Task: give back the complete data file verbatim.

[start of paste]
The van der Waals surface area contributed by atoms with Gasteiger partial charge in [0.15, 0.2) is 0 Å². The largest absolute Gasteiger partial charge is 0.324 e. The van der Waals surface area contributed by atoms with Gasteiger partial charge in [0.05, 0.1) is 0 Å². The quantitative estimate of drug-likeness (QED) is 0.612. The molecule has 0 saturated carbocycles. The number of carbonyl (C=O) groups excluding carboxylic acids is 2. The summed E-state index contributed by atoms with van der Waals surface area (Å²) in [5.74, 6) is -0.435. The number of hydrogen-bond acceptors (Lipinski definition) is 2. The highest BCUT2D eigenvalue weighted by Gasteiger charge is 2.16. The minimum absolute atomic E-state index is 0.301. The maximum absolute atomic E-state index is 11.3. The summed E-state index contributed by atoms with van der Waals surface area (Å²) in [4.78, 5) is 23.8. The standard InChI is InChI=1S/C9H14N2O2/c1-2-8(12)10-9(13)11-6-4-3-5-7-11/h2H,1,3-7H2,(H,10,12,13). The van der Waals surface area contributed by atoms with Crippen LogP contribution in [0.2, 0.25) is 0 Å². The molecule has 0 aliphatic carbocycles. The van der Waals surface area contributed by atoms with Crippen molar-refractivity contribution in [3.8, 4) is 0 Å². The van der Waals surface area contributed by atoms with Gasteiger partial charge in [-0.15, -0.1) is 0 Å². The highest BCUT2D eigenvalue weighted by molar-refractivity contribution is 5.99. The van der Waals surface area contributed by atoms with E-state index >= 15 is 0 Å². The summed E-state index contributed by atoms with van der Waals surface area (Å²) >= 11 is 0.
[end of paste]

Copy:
The van der Waals surface area contributed by atoms with Gasteiger partial charge in [0.15, 0.2) is 0 Å². The largest absolute Gasteiger partial charge is 0.324 e. The van der Waals surface area contributed by atoms with Gasteiger partial charge in [0.05, 0.1) is 0 Å². The quantitative estimate of drug-likeness (QED) is 0.612. The molecule has 0 saturated carbocycles. The number of carbonyl (C=O) groups excluding carboxylic acids is 2. The summed E-state index contributed by atoms with van der Waals surface area (Å²) in [5.74, 6) is -0.435. The number of hydrogen-bond acceptors (Lipinski definition) is 2. The highest BCUT2D eigenvalue weighted by Gasteiger charge is 2.16. The minimum absolute atomic E-state index is 0.301. The maximum absolute atomic E-state index is 11.3. The summed E-state index contributed by atoms with van der Waals surface area (Å²) in [4.78, 5) is 23.8. The standard InChI is InChI=1S/C9H14N2O2/c1-2-8(12)10-9(13)11-6-4-3-5-7-11/h2H,1,3-7H2,(H,10,12,13). The van der Waals surface area contributed by atoms with Crippen LogP contribution in [0.2, 0.25) is 0 Å². The molecule has 0 aliphatic carbocycles. The van der Waals surface area contributed by atoms with Crippen molar-refractivity contribution in [3.8, 4) is 0 Å². The van der Waals surface area contributed by atoms with Gasteiger partial charge in [-0.15, -0.1) is 0 Å². The highest BCUT2D eigenvalue weighted by molar-refractivity contribution is 5.99. The van der Waals surface area contributed by atoms with E-state index >= 15 is 0 Å². The summed E-state index contributed by atoms with van der Waals surface area (Å²) >= 11 is 0.